He doesn’t need a microphone either, but he uses one, and it’s all the way up. 🙂

After the sermon is more music to accompany the offering, at which we go forward and deposit our thousand shillings.

Then a prayer, and we’re dismissed. We all shake hands and greet one another on the way out. I get lots of “Shikamoo”s and give out several too. It’s interesting to me that age is very much respected here—so if you’re not sure whether or not a lady is older than you, go ahead and “Shikamoo” her, and if she’s younger than you, she’ll still take it as a compliment. That sure wouldn’t work in the States. 🙂

After church we gather at HQ for chai—remember, we get a boiled egg on Sundays, in addition to the mandazi and uji. Since we’re getting pretty low on water, the guys lug buckets from the kitchen cisterns to fill the tubs at HQ, the guy’s house, and mine, while the girls clean up HQ—dishes, sweeping, etc. Good use of time while we’re waiting for lunch.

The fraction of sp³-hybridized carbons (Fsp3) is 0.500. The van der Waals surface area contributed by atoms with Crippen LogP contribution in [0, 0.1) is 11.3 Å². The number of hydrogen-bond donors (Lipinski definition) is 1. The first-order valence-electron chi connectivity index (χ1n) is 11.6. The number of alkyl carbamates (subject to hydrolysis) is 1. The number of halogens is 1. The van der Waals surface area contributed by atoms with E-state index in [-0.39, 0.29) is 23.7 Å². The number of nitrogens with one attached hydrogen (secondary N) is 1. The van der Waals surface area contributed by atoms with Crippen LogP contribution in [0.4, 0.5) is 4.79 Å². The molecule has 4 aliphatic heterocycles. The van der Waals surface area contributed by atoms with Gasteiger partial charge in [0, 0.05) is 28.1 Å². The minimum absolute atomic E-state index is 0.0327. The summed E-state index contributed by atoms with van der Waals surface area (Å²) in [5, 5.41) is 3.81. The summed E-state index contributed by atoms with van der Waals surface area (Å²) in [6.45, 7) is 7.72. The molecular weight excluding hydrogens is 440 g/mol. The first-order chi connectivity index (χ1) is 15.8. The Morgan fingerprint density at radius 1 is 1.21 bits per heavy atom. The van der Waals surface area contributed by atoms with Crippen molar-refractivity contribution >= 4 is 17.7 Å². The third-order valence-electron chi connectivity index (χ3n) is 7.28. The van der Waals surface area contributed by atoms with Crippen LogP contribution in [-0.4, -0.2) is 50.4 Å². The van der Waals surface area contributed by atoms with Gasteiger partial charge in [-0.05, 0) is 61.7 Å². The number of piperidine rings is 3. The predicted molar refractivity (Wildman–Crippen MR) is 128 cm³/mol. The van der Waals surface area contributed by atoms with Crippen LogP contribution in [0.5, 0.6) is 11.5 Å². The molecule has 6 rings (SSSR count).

It’s served at 1.45. While we’re waiting, the older boys are playing football, as usual, with Blake in goal, as usual. Everybody else is in the kibanda in a wicked gagaball tournament. A few of the children are extremely competitive and are inclined to fudge the rules, but the other children become our best enforcers. The children especially like it when a team member goes out, and most especially when it’s one of the boys. Wild cheering all around. And when one of the little boys hits one of the team guys in the feet … oh, man. End-of-the-world joy.

Lunch is rice and beans and watermelon. You may feel like you’re seeing a trend. 🙂